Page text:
Biggs, Gosar among few who oppose back pay for furloughed employees

Federal employees and supporters rally Jan. 17 in front of the Statehouse, in Boston, to call for an end of the partial shutdown of the federal government. (AP Photo/Steven Senne)

Federal employees and supporters rally Jan. 17 in front of the Statehouse, in Boston, to call for an end of the partial shutdown of the federal government. (AP Photo/Steven Senne)

WASHINGTON — President Donald Trump repeated a promise that furloughed federal workers will get back pay when the government shutdown ends, but a bill to do just that was opposed by two Republican lawmakers from Arizona.

Reps. Andy Biggs of Gilbert and Paul Gosar of Prescott were among just a handful of votes against the Government Employee Fair Treatment Act of 2019, which is heading to the president’s desk after passing the House on a 411-7 vote Jan. 11.

The bill says the roughly 800,000 federal workers affected by the current government shutdown, now in a record-setting fourth week, would get back pay as soon as possible after the shutdown ends. It would also apply the same policy in any future shutdowns.

It was that last provision that caused Biggs and Gosar — who represent 13,287 federal workers between them, according to 2015 data from the National Treasury Employees Union — to vote against the bill.

A spokesman said Biggs empathizes with workers who are going without pay, and noted that the congressman has had his own salary withheld during the shutdown. But he told the Arizona Republic that Biggs opposed the bill “because it permanently extends back pay to government workers for all potential shutdowns, anticipating and incentivizing future shutdowns.”

Gosar echoed that sentiment, telling The Hill newspaper that the bill “takes away a useful tool in holding government accountable.”

“Shutdowns have historically served to push both parties to compromise and resolution,” Gosar’s statement said. “This bill eliminates the impact and urgency a shutdown creates and rewards bureaucrats and swamp dwellers.”

Neither Biggs nor Gosar responded to requests for comment Jan. 14.

Trump told reporters Monday that federal workers will be paid.

“Many of the people — and they’re all going to get their money — many of the people that aren’t being paid right now are in total agreement with us” about the need to demand funding for a border wall in any budget deal with Congress, Trump said.

His comments come as a new survey of Arizona residents shows that 45.9 percent do not support shutting down the government to win funding for a wall. The poll by OH Predictive Insights and KTAR said that 30.7 percent support a shutdown for the wall, while the rest had no opinion. The Jan. 8-10 online survey of 1,246 people has a margin of error of plus or minus 2.78 percent.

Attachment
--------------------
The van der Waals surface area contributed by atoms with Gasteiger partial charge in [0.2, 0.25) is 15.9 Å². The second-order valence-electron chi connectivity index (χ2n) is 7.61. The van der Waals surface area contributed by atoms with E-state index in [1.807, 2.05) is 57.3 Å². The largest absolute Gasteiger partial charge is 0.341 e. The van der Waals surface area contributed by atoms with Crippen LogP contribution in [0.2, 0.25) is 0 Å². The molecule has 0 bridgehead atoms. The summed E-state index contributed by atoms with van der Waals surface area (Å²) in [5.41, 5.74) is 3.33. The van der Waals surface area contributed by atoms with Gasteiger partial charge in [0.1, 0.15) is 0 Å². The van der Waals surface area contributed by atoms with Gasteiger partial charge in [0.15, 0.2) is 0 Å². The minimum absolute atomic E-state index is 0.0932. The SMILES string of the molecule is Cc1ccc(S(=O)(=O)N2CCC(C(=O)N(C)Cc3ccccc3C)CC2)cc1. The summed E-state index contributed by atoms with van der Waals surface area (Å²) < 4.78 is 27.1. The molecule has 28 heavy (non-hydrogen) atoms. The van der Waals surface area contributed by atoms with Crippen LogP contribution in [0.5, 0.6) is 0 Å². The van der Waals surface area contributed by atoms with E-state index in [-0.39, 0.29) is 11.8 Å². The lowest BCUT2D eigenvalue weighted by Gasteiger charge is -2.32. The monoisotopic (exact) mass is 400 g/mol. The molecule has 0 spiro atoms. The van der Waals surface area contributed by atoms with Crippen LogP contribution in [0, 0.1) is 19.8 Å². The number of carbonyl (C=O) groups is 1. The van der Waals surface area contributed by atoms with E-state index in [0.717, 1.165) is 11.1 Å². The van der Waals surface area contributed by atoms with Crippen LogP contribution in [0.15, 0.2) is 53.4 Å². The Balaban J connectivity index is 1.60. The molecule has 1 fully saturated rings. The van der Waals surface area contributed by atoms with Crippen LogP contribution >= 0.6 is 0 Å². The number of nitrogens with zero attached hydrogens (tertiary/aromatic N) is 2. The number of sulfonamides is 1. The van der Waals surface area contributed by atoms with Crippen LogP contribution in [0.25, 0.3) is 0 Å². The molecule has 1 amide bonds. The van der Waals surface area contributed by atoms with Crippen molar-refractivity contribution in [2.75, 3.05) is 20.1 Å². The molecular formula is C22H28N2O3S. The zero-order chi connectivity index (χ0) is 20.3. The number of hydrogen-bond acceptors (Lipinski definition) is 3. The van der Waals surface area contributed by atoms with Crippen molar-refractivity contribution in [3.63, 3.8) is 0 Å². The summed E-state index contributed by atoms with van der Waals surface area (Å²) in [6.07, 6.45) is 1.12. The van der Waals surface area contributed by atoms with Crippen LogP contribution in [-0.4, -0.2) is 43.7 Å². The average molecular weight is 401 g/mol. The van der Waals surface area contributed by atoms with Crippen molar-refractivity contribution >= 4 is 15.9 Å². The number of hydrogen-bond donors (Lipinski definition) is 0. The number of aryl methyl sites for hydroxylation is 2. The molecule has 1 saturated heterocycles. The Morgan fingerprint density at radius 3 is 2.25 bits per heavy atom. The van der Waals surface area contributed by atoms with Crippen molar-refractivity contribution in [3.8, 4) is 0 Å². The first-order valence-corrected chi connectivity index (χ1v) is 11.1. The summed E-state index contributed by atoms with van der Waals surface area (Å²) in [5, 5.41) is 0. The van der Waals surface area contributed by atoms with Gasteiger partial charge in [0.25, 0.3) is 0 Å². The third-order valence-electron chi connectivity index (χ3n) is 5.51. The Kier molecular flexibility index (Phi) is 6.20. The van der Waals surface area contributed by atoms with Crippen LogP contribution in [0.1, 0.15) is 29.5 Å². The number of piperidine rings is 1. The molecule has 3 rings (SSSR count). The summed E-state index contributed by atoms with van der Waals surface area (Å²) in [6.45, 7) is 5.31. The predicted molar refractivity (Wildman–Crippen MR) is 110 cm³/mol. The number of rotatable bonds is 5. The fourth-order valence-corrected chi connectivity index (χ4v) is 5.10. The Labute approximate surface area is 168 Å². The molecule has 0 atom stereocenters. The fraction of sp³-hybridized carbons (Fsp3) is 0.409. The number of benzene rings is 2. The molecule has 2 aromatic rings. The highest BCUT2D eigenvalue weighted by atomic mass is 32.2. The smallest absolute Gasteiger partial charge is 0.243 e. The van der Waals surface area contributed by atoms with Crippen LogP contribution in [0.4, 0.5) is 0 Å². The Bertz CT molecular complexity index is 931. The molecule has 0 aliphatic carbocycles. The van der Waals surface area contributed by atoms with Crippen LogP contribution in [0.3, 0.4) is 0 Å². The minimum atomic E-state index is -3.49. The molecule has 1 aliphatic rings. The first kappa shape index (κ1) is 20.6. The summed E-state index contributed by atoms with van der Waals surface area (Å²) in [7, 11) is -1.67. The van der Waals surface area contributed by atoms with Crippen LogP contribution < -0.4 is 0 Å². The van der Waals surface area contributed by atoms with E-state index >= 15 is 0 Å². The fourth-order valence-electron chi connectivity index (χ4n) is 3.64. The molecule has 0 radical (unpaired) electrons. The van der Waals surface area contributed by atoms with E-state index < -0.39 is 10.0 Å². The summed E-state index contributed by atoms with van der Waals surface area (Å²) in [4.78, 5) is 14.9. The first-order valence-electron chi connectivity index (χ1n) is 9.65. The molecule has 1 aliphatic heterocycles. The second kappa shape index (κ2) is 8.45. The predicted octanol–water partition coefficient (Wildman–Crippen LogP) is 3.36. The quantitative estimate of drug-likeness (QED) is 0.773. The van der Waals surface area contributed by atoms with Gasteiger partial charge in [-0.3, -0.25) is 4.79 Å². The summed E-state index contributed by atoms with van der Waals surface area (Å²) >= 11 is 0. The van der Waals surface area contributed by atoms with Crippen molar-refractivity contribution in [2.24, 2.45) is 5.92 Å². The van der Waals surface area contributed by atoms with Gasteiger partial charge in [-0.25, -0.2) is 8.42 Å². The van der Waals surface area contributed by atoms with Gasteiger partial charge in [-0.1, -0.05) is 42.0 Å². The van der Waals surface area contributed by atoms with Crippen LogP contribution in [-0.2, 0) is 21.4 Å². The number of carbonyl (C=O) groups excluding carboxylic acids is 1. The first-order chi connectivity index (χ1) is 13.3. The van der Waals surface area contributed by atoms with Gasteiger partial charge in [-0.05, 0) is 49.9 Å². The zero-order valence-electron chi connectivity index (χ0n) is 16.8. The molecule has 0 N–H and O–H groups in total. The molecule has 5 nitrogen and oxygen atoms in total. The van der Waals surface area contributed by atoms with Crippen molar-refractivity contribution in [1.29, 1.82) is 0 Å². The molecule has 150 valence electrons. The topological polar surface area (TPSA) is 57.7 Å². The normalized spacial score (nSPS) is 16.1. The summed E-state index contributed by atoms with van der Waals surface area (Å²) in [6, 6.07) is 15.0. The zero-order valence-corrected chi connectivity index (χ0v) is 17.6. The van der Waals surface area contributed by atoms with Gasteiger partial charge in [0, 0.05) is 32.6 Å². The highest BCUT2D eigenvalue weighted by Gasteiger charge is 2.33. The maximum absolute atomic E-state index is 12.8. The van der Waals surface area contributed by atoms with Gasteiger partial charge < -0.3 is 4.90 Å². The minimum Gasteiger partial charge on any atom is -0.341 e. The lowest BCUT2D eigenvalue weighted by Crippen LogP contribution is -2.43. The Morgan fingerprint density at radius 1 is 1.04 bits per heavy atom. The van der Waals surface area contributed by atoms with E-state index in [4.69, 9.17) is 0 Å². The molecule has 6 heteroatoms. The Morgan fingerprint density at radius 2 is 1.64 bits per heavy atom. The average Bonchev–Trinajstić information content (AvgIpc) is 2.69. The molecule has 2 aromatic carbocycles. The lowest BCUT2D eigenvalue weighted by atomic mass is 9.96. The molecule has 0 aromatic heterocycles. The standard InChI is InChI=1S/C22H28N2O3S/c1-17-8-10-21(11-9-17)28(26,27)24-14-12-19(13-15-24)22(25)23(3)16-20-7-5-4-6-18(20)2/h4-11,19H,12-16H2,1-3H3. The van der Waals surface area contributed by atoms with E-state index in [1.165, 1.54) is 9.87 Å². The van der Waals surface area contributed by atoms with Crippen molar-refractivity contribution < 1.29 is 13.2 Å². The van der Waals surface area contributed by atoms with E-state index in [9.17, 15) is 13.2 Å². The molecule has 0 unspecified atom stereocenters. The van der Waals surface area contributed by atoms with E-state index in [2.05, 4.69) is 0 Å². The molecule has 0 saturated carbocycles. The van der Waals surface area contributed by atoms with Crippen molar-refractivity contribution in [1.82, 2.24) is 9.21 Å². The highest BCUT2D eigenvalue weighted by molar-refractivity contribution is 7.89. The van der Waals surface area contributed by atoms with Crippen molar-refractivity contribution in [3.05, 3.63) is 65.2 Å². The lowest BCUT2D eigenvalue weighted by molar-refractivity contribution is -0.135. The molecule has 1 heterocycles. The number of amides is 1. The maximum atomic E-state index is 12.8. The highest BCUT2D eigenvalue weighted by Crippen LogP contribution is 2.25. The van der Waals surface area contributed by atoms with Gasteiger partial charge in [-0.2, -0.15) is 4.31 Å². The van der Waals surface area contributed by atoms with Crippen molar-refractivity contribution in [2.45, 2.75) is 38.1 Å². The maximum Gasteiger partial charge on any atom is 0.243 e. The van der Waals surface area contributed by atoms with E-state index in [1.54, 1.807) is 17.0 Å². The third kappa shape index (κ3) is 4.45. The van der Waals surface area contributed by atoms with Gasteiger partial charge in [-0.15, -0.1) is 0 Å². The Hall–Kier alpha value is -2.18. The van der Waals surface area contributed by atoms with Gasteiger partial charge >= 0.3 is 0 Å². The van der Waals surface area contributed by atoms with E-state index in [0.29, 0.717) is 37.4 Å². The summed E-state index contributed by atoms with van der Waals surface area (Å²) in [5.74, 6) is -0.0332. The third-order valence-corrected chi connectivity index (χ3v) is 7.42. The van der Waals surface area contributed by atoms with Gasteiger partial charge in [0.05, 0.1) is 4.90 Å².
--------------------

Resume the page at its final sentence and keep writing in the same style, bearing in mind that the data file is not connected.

“Arizona has been a hotbed for illegal immigration issues for many years and to find Arizonans do not support a government shutdown for funding a wall is surprising to say the least,” said OH Predictive Insights Managing Partner Mike Noble in a statement on the poll.

The shutdown began Dec. 22 when Trump rejected a bill to extend funding for a number of federal agencies because it did not include more than $5 billion for construction of a border wall. Congress was only willing to allocate about $1.6 billion, and the two sides have failed to reach an agreement since.

That has left 800,000 federal workers without pay, about 7,300 of them in Arizona, according to estimates from the Center for American Progress.

While about 380,000 of those workers have been sent home, another 420,000 that are deemed essential employees — including Border Patrol and Transportation Security Administration agents — have been forced to work without pay for the last several weeks.

The shutdown has left affected workers “scrambling to make arrangements for unpaid bills, including tapping their retirement accounts,” said Ken Thomas, president of the National Active and Retired Federal Employees Association, in a statement.

Thomas welcomed the passage of the back-pay bill, which he said will be some comfort to those workers who missed a paycheck last week. But he said the shutdown needs to end so those workers can do their jobs.

“For the good of our country, lawmakers must put aside political differences and find a mutually agreeable path forward that will allow federal employees to do what they do best: serve the American people,” Thomas’ statement said.

Rep. Debbie Lesko, R-Peoria, who voted to approve back pay for the affected workers, said simply that, “Federal employees should be paid.”

“After all, it’s not their fault the government shut down,” she said in a statement. “This bill will guarantee that any federal worker impacted by a shutdown will receive back pay once the government is back up and running, giving stability to our federal workforce.”


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